24-Hour Hotline 262.542.3828
The Women’s Center 24-Hour Hotline recently has been the target of a harassment campaign spreading on social media (sometimes known as the “man in charge” challenge), which has resulted in hundreds of prank calls with harassing and abusive statements that have severely disrupted our 24-Hour Hotline and our ability to provide urgent services to survivors. PLEASE BE ADVISED that these calls constitute “unlawful use of the telephone” under state law (Wis. Stat. § 947.012.) The Women’s Center is reporting calls to law enforcement and may pursue all available remedies under local, state, federal, and international law.
Ways to Engage with Our Mission
24-Hour Hotline, Emergency Shelter & Transitional Living, Support Groups, One-on-One Support & Advocacy, Employment & Life Skills, Rape Crisis Response, and Community Education and Violence Prevention
The work we do is only possible through community support. Donate today and provide survivors with life-saving and life-changing programs and services.
We have events throughout the year including the EmPower Luncheon, Sunrise Speaker Series presentations, A Noteworthy Evening, and more!
We have lots of volunteer opportunities available at The Women’s Center for both individuals and groups!
About The Women’s Center
The Women’s Center welcomes and serves survivors of all ages, races, gender identities, sexual orientations, abilities, nationalities, and immigration status, recognizing that their unique experience informs the perspective of each person.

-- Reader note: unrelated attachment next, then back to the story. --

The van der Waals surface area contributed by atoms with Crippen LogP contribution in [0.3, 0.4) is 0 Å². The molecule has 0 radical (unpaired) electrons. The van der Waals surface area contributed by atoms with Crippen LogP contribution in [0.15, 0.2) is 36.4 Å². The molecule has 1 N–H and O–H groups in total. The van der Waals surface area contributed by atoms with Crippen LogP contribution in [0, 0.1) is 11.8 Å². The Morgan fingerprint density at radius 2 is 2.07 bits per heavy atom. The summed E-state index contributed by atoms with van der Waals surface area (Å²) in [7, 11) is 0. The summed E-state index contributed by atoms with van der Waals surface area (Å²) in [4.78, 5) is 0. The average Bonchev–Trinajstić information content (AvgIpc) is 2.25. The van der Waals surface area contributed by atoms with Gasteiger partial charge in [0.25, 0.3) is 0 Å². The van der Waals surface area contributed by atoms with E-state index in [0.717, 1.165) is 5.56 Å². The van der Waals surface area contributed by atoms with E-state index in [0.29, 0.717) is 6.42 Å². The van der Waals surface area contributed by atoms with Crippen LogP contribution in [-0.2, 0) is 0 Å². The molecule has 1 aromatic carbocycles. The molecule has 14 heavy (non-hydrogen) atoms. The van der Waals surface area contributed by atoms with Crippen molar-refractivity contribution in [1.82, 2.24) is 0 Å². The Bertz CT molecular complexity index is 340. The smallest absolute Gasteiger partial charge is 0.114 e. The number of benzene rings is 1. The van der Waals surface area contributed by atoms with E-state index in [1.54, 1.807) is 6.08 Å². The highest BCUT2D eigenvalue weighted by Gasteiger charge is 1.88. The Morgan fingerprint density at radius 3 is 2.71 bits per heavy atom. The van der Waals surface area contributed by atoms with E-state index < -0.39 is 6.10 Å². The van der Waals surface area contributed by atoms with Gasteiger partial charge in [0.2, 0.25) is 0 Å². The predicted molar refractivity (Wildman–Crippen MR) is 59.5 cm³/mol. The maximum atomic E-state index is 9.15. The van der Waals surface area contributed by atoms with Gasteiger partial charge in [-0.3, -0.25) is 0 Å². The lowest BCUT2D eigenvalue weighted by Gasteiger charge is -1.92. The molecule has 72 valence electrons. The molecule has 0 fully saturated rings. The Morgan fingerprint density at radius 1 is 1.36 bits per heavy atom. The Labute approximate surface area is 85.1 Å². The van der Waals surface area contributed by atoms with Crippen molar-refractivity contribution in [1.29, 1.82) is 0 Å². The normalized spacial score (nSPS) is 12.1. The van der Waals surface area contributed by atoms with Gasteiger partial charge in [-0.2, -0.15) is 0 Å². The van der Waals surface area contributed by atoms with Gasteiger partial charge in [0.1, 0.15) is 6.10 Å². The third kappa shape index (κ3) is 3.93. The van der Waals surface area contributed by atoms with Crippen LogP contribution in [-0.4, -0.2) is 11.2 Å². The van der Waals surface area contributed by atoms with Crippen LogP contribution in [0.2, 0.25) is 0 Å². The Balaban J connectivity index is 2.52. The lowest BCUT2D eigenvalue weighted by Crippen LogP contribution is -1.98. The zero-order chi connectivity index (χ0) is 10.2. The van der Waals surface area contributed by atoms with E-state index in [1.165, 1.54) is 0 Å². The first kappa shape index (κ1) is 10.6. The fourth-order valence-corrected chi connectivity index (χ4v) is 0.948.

Our mission is to provide safety, shelter and support to empower all impacted by domestic abuse, sexual violence, child abuse and trafficking.
Our vision is to create an engaged community that does not tolerate or accept interpersonal violence and provides abundant resources to ensure futures free from violence.
You may have heard of the phrase, "the body keeps the score." What does this mean for survivors of abuse? Join Sam and Marissa in a conversation about the body's response to trauma, and practical tools to reclaim your mind and body. Please note that this workshop is...
In 1943, Abraham Maslow proposed that we have to meet our needs from the ground up, from physiological to self-actualization. What does this mean for survivors of abuse? Join Marissa and Sam in a conversation on Maslow's Hierarchy of Needs, as well as strategies for...
Many survivors may reflect on what they could have changed throughout an abusive relationship or situation, as well as the outcomes that have appeared due to the abuse. This can lead to feelings of guilt and shame, even though the abuse was never their fault. Join...
May is Mental Health Awareness Month. Millions of Americans live with a mental illness every year, yet only 43.8% sought treatment in 2019 (NAMI). At The Women’s Center, we believe it’s crucial to raise awareness to break the stigma of living with a mental health...
The Minnesota Supreme Court just last month overturned a rape conviction because of their definition of “mental incapacitation,” which essentially says that anyone who gets drunk and is rendered incapacitated, i.e. passed out, is at fault for being raped. I,...